There are cruises available of Lake Champlain, on the Spirit of Ethan Allen, through mid-October. This gives you a really great view of Lake Champlain, Burlington’s waterfront, and the fall-foliage present in early October. The Green Mountain Railroad is another great way to see the local surrounding scenery.
Burlington is home to several breweries and distilleries – like Mad River Distilleries and Foam Brewers. These are just a few of the fantastic craft brewers and distilleries in the area. There are also fantastic restaurants and other foodie experiences to enjoy in Burlington – like Lake Champlain Chocolate Factory Tours.
Stowe is a beautifully idyllic and peaceful town in northern Vermont. Autumn is a beautiful season in Stowe and extremely festive, with a celebration of harvests and the incredibly vibrant foliage.
Located deep within the Green Mountains of Vermont the area around Stowe has fantastic hiking opportunities. Popular local trails include Mount Mansfield, Sunset Rock, Kirchner Woods or Stowe Pinnacle. There are even guided hikes available in and around Stowe.
Vermont is well known for its craft brewery scene and there are two fantastic ones within Stowe – von Trapp Brewery and Idletyme Brewing Company. Cider is also a popular drink in Vermont and there are two cider mills are well worth a visit as well – Stowe Cider and Cold Hollow Cider Mill. Cider Donuts are a popular treat as well and can be found at Cold Hollow Cider Mill.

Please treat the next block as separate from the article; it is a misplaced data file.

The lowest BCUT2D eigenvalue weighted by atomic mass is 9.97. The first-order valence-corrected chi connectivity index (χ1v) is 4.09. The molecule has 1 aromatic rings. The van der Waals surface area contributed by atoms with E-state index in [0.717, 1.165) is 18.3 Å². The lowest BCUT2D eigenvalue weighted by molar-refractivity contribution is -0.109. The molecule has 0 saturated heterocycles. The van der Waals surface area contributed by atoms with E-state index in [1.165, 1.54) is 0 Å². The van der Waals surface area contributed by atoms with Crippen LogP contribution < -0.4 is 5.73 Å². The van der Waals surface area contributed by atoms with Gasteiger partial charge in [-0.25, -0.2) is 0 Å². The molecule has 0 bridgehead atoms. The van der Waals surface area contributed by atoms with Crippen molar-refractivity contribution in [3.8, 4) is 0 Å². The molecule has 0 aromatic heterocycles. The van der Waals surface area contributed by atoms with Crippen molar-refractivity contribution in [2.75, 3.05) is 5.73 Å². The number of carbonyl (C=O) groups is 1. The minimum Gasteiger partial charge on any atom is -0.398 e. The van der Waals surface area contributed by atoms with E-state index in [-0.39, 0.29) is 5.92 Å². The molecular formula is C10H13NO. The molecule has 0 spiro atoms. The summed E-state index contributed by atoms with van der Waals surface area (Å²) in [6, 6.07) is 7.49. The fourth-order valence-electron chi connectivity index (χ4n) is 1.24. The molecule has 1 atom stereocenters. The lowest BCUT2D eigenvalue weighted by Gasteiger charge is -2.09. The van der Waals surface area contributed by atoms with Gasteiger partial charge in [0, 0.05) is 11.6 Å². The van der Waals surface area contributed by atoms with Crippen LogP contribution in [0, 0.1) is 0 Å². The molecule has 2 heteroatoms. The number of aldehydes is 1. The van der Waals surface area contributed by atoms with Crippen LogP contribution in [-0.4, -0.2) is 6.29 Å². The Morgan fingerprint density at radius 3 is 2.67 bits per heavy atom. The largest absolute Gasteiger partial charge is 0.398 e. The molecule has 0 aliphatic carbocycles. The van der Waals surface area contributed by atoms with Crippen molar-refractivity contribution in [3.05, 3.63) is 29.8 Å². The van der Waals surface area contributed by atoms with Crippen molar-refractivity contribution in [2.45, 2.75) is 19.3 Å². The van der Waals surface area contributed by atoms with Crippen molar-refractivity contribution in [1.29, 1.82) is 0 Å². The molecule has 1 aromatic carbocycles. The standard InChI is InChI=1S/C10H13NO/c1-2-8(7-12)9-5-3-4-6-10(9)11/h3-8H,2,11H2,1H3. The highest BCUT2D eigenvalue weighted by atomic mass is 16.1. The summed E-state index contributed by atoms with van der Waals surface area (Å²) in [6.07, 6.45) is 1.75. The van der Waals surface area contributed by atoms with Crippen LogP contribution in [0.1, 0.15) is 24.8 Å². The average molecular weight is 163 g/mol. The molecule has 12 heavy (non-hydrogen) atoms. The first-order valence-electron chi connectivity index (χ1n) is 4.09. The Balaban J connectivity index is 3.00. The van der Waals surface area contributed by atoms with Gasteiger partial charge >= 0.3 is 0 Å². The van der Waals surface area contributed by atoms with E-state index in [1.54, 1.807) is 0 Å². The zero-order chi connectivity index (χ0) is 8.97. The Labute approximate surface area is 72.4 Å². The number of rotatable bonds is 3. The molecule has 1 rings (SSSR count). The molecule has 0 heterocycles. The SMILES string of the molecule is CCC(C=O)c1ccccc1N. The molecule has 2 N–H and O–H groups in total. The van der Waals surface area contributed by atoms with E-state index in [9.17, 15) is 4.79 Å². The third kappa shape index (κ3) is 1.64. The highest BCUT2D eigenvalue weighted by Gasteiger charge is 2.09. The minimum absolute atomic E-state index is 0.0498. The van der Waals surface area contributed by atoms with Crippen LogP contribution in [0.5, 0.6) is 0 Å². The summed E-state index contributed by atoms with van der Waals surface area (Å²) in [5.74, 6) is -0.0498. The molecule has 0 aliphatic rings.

The quaint town itself has a charming main street with a general store and a variety of shops, and a farmer’s market. There are also local lantern tours that are a unique way to experience the town.
Tip: Route 100 is a great drive to appreciate the fall foliage and experience leaf-peeping.
Portland is the second-largest city in the state of Maine at around 66,000 residents. It’s a charming port-based city with exceptional seafood and a collection of islands in Casco Bay. These are sometimes referred to as the “Calendar Islands” because there is a long-standing myth that there are 365 of them, but in truth, there are only 136 that are named and listed.